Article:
Mum goes to me as I was rolling out dough for the 3rd time, “Don’t you find it time consuming … having to knead, then roll, chill the dough, cut out the cookies, chill it again before you actually bake it?”.
“That’s why I’m doing these!”
And Mum looked at me strangely.  (When she bakes, she prefers things that are quick, easy and require minimal fuss).   These roll-chill-and-then-bake cookies however need time and patience, which is absolutely perfect for taking my mind off things for an hour or two.

The dough rolled out beautifully without cracking and after freezing it for a bit, was lovely to work with — as all the offcuts would come off without a hassle.

cookie cutter.jpg

cooling cookies.jpg

I made a couple of them with holes for it to actually look like the real thing — but Ray having a particular palate, I left most of them as they were as they came out of the oven.  Of course, one could substitute anything for jam .. nutella, peanut butter, frosting even.

linzer star.jpg

heart linzer.jpg

And having some dough left over, I made some gingerbread man shaped ones, and stuck chocolate chips for buttons.  Would’ve been lovely had I been bothered to make some icing for the eyes … another time 🙂

linzer gingerbread 1.jpg

I had a taste test of them and they turned out really good!  They were crisp and the biscuits themselves weren’t too sweet so to allow for the jam to make up for it.  Will definitely make them again!  And invest in a proper Linzer cutter (I spent a while hunting around the kitchen for something just the right size for that hold in the middle).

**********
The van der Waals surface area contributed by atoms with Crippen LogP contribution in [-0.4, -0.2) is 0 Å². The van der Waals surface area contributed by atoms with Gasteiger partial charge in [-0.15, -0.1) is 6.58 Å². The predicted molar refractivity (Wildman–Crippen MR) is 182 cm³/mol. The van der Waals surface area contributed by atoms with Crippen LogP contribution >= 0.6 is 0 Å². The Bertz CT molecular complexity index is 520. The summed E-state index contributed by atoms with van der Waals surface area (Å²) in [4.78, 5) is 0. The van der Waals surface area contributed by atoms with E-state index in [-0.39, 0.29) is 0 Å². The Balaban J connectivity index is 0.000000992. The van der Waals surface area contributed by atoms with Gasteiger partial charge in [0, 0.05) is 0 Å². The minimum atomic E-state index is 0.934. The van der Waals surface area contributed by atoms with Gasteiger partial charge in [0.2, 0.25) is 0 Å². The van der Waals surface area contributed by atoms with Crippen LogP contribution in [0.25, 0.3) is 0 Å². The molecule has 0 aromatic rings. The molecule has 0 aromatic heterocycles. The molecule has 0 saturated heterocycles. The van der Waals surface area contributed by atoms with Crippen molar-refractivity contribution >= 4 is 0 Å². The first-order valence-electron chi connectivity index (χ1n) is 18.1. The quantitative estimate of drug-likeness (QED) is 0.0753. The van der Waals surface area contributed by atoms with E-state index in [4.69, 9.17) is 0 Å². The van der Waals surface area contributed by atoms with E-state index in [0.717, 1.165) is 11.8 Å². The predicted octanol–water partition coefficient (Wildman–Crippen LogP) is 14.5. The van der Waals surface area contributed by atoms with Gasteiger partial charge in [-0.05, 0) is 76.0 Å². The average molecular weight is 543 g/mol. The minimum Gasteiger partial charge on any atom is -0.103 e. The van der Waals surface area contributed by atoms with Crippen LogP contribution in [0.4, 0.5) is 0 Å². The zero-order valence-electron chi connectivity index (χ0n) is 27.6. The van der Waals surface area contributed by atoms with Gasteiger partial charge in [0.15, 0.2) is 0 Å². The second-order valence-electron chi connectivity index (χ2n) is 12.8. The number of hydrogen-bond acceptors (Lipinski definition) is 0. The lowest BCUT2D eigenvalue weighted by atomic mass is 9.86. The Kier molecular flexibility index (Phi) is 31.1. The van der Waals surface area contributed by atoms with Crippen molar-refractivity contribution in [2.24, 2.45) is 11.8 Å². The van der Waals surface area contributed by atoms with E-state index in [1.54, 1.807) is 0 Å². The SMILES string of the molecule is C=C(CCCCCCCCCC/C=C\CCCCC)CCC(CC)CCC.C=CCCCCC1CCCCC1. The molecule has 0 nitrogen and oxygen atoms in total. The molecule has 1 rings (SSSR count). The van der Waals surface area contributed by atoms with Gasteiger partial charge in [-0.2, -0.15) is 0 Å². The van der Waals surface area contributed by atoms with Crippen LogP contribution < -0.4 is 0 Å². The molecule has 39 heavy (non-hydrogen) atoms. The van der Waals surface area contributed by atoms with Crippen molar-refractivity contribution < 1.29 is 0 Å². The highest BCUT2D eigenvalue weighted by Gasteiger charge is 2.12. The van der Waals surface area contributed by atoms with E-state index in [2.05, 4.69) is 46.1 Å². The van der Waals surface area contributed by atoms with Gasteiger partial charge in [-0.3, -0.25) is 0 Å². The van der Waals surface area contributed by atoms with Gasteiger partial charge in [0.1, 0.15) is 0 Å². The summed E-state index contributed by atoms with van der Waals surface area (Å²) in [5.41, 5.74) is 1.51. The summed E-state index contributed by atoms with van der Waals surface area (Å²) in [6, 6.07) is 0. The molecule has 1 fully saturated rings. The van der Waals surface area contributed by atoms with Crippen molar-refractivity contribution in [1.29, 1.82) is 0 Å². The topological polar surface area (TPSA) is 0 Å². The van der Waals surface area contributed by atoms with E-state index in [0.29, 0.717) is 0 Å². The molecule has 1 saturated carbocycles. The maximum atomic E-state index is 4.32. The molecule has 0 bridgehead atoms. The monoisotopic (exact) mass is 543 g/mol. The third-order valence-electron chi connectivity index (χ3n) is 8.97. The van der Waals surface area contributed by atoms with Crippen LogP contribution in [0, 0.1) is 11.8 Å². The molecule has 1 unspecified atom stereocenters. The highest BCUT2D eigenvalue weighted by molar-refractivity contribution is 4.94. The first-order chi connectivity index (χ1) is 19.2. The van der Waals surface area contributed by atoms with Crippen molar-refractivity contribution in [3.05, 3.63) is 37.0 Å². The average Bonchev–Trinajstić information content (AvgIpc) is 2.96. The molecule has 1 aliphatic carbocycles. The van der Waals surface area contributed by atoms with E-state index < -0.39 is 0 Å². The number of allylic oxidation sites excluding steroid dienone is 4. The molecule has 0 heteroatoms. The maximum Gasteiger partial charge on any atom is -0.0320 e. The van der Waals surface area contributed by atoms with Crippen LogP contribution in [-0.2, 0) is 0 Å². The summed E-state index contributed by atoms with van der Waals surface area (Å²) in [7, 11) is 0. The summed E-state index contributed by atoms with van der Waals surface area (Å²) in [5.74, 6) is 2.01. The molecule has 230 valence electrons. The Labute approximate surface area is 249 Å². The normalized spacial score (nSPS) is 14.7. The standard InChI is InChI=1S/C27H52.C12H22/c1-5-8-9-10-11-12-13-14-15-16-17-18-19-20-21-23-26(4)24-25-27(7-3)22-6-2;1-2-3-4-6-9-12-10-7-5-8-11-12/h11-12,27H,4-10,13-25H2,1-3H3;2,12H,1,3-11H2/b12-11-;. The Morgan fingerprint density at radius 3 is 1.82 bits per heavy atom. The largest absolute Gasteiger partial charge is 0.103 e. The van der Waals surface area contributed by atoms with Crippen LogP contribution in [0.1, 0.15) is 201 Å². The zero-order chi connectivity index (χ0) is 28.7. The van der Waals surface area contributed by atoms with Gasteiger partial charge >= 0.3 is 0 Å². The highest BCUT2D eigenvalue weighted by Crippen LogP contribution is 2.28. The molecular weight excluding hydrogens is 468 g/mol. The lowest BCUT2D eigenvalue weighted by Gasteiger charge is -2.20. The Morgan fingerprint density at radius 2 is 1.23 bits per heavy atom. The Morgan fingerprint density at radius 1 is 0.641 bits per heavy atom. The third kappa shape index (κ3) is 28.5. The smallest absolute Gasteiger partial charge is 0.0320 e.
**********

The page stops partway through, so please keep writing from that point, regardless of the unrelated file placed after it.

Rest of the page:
Linzer Biscuits
(Recipe adapted from Super Food Ideas)

The amount varies depending on how big your cutters are.  I used 4cm cutters and got a good 30-odd prior to being sandwiched.


  • 100g butter, softened
  • 1 tsp vanilla extract (optional) – I didn’t add any and it tasted fine
  • 1/3 cup caster sugar
  • 1 egg, lightly beaten
  • 1 2/3 cups plain flour
  • 1/2 teaspoon baking powder
  • 1/4 teaspoon ground cinnamon
  • Jam or spread of your liking


  1. Beat butter, vanilla & sugar with electric mixer until well combined.  Add egg and mix well.
  2. Sift flour, baking powder, cinnamon over butter mixture.  Stir until mixture forms a dough (may take a bit of time).  Knead gently to bring together
  3. Divide dough into 2 and place between 2 sheets of baking paper and roll out until 3-5 mm thick (but really just so long it’s not a centimeter, anything will do)
  4. Place in freezer for a few minutes or until firm.
  5. Preheat oven to 180oC
  6. Using a biscuit cutter, cut as many as you can and arrange them on lined trays.
  7. With a couple of them, find a smaller cutter and cut out holes — the original recipe said to freeze them first before cutting the holes but I found that this caused the actual biscuit to crack so it’s best to do it all in 1 hit
  8. Freeze for another few minutes until firm to cut
  9. Bake for 6-8 minutes or until lightly golden.  Allow biscuits to cool on tray for 5 minutes before transferring them onto a wirerack.
  10. Before serviing, spread jam over whole biscuits and pop sandwich cut-out biscuits on top.

I had to choose a recipe that didn’t require using ground almonds, given Ray’s allergic to it .. but scour the web and there’ll be a ‘traditional’ recipe!